Sunday, May 19, 2013
All of us have “triggers” that when touched cause us to respond violently. We have low level of tolerance on some things. It is aggravated when people who knew these triggers would intentionally bring it out to wreck your day. Some people are so asar they would love to see you explode. I admire people who can manage to control their responses when others poke them. And I was surprised to read in the Bible a pikon prophet - Elisha. In 2 Kings 2:23-24 we can read this passage: As he was walking along the road, some boys came out of the town and jeered at him. “Get out of here, baldy!” they said. “Get out of here, baldy!” 24 He turned around, looked at them and called down a curse on them in the name of the LORD. Then two bears came out of the woods and mauled forty-two of the boys. Wow, what a response! Maybe he was tired, or he thought as a Man of God he deserved some respect, or those juveniles has to be disciplined, or maybe he cannot tolerate being called names. For whatever reason, he exploded and sorry for the boys, they had a taste of the wrath of a prophet! One of the life lessons I learned how to handle situations like this is from Kuya Jotique Lamigo, my former boss at the CRWRC. As he gets angry, his voice also gets lower until you cannot hear it. He prefers to say nothing when he is angry or irritated. Words are powerful and once you say something, you cannot retrieve or erase it. If the words are negative and hurting to the person you are talking, it will leave scars that cannot be taken out by time.
Saturday, May 18, 2013
It took me eight months to write again, with Myanmar again as the subject. The last piece was when I first visited Myanmar to work with a partner institution in drafting a project. We were not selected and I became busy with the activities of the project I am managing in Cambodia and Vietnam. The opportunity to visit Myanmar again was due to the approval of another project. I joined a mission to refine a plan to support cooperative development in one of the states of Myanmar. This time we went out to the capital city of Nay Pyi Taw. From Yangon, the travel took six hours in a monotonous straight highway. There was only one stop and that was for breakfast. I feasted on mohinga, the local noodles in thick soup. The city was almost empty and seems to be far from any township or community. Nevertheless, constructions of villas and hotels can be observed. Offices of various ministries and government agencies are scattered in a wide area. Since there are no public transportation, only those with cars can go around it. The city is being prepared also for hosting the South East Asian Games in December. I wonder who will view the games, unless they will truck the people or give free transportation going to and coming from the city. Our team attended a conference in a humungous conference center. We also visited the parliament building, the biggest and the most elaborate building in the city. In front of the building is a 16-lane road that will surely ease the traffic if it were built in Bangkok or Manila. Our visit to Nay Pyi Taw is only one day and I hope to be back.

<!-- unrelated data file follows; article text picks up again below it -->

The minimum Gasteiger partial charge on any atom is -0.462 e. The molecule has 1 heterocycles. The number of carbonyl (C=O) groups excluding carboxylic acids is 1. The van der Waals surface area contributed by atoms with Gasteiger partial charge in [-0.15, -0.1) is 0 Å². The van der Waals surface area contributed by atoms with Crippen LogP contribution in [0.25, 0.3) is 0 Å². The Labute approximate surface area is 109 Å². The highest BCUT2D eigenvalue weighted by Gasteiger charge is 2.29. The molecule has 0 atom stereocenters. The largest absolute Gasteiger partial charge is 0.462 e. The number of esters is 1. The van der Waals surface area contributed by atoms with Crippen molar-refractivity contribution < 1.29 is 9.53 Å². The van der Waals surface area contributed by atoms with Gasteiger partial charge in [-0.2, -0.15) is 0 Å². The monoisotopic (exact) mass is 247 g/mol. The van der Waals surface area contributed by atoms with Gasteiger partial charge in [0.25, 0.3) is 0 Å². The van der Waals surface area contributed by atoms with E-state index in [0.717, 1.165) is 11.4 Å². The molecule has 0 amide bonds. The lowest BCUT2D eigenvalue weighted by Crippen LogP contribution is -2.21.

Thursday, September 20, 2012
I just arrived from a trip to Myanmar. I was mesmerized by what i saw. The capital city of Yangon is quite big and its downtown looks like Quiapo in the Philippines. The roads are wide and clean with relatively no traffic. Unlike in Phnom Penh where motorbikes are king of the road, I have not seen a single during my stay. Men wear a long skirt called longyi worn just like the malong. Women's faces are swiped with thanaka, the local make-up made from ground sandalwood. There are many colonial buildings at the center of the city, and some were sold to businesspeople who are thinking of transforming the buildings into hotels and for other purposes. What is saddening is that some of these old buildings were already torn down to make way for new buildings. I visited the Shwedagon Paya, the biggest pagoda in the whole of Myanmar. One will be amazed with its golden color flashing as it is caught by the floodlights. From afar, it seemed like a golden crown left in the midst of glittering gems. For shoppers and bargain hunters, the Bogyoke Aung San Market offers textiles, ethnic souvenirs and gems! More than half of the stores in the market offers jade, rubies and sapphires.